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To Community Group, Medical Center Plays Role in Larger Planning Scheme

Matthew Hersh

In early 2004, when Princeton Future set out to find the "next big thing" in terms of in-town development, the organization selected the ever-evolving Witherspoon Street corridor as a part of town that should be examined.

Speculation aside,the group had no idea at the time that the trustees of the Princeton HealthCare System would announce their intentions to move the University Medical Center at Princeton out of town for a 250-acre greener pasture.

But that is the case, and is clearly the "next big thing," as residents and and municipal officials alike weigh the development possibilities of the hospital's 12-acre main campus on Witherspoon Street.

This past Saturday at the Princeton Public Library, Princeton Future offered a summation of nine community meetings focused on Witherspoon Street that included not only the hospital, but the commercialized southern end, the residential area between Paul Robeson Place and Leigh Avenue, and the institutional northern end that includes Township Hall, Community Park Elementary School, Mercer Engine #3, and the Valley Road Building.

And while the Saturday meeting was attended by nearly half of Borough Council and some members of the Regional Planning Board, the thrust of the Witherspoon Study was to be merely an advisory representation of the ideas put forth by the participating residents.

"The idea behind it all was not to be an alternative government or substitute government, but to pose the opportunity to listen to each other," said Robert Geddes, co-chair of Princeton Future.

"A plan is crucial," said Yina Moore, adding that imminent change to Witherspoon Street, including the addition to the Arts Council, and the emergence of businesses on the northern end of the street, offered the opportunity for discussion.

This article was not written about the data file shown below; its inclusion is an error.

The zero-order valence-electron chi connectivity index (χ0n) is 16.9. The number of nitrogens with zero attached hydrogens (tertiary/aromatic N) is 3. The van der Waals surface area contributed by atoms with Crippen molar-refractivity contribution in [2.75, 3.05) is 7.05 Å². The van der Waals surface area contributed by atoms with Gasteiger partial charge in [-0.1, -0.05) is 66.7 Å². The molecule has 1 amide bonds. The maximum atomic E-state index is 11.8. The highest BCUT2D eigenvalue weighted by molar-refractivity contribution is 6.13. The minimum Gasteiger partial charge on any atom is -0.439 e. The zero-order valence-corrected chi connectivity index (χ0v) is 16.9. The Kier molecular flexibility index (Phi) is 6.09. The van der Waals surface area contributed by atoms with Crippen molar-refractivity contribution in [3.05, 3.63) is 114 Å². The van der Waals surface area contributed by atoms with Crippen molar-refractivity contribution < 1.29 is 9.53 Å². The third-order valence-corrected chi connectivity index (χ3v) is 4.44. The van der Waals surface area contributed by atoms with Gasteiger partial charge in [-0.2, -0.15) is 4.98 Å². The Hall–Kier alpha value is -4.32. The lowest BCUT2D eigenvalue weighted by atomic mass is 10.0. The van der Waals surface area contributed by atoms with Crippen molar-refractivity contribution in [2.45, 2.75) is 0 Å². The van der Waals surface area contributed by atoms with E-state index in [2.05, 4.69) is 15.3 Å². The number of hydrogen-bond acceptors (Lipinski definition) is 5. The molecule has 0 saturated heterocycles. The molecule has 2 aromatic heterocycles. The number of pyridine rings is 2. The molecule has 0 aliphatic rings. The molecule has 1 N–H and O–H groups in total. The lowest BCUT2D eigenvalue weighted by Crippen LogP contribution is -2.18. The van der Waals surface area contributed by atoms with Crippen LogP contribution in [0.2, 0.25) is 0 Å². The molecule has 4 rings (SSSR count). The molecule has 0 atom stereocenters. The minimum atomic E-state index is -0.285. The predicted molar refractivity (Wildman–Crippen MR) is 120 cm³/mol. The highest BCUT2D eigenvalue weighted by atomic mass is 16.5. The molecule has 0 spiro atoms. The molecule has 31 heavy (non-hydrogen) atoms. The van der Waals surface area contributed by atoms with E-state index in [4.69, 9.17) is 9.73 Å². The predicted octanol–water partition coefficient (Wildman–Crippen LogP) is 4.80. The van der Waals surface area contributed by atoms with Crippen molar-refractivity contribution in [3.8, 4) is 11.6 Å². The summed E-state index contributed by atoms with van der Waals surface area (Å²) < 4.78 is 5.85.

The group addressed the prospect of zoning, particularly in the hospital area. If the 12-acre hospital block surrounded by Harris Road, Henry Avenue, Franklin Avenue, and Witherspoon Street were rezoned for residential use, residents were largely in agreement that the area should have a character in keeping with the Jefferson Road neighborhood to the east and the Witherspoon neighborhood to the west. As it stands, the 510,860 square feet of that tract that make up the Borough's HMC zone and the Township's H-2 zone, would have to be entirely rezoned for housing, as they are currently zoned only for hospitals and medical offices.

Various scenarios for development introduced at Princeton Future's April 16 meeting were developed at Saturday's recap. Unlike a scheme put forth by the West Windsor-based Hillier Architecture exploring future residential development of the hospital's main campus site (see story on page 7), only one of Princeton Future's seven scenarios envisioned using the seven-story hospital tower, and all schemes outlined an extension of Leigh Avenue. One scheme also visualized maintaining some sort of medical presence at the corner of Henry Avenue and Witherspoon Street.

Keeping the hospital tower, however, raised some eyebrows among some residents of the immediate neighborhoods. "The [tower] is a real problem," said Carnahan Place resident Heidi Fichtenbaum. "[It] has absolutely nothing to do with either neighborhood."

Landscaping and sidewalk conditions were also addressed Saturday. Kevin Wilkes, an architect with Princeton Design Guild, who has been involved in the WSCS, said that Witherspoon should be enhanced for pedestrians who live along the street and for those who use its institutions. Among his suggestions were to bury the utility lines in the residential area because of the "tremendous" damage done to the trees; to open the gates of the cemetery to create more of a park-like setting; and to install a series of "neck-downs," where the road narrows considerably to slow traffic for the benefit of pedestrian crossings. Those would resemble the recent neck-down installation on University Place at McCarter Theatre. Mr. Wilkes also proposed the installation of improved bus stop facilities at the Arts Council, the Valley Road Building, and Community Park.

Bike lanes were generally not recommended because of the volume of traffic and the relatively narrow width of the street.

Princeton Future was invited to attend a hearing by the Regional Planning Board of Princeton this Thursday, May 26, at 7:30 p.m. at Township Hall. The hearing is a continuation of the Planning Board's consideration to amend the Princeton Community Master Plan and recommend ordinances that would accommodate future development on the hospital site. Members of the board have said they hope to have the parameters for any amendment in place by mid-summer, with hearings and possible adoption by the fall. Those amendments would then serve as the basis for any zoning changes.

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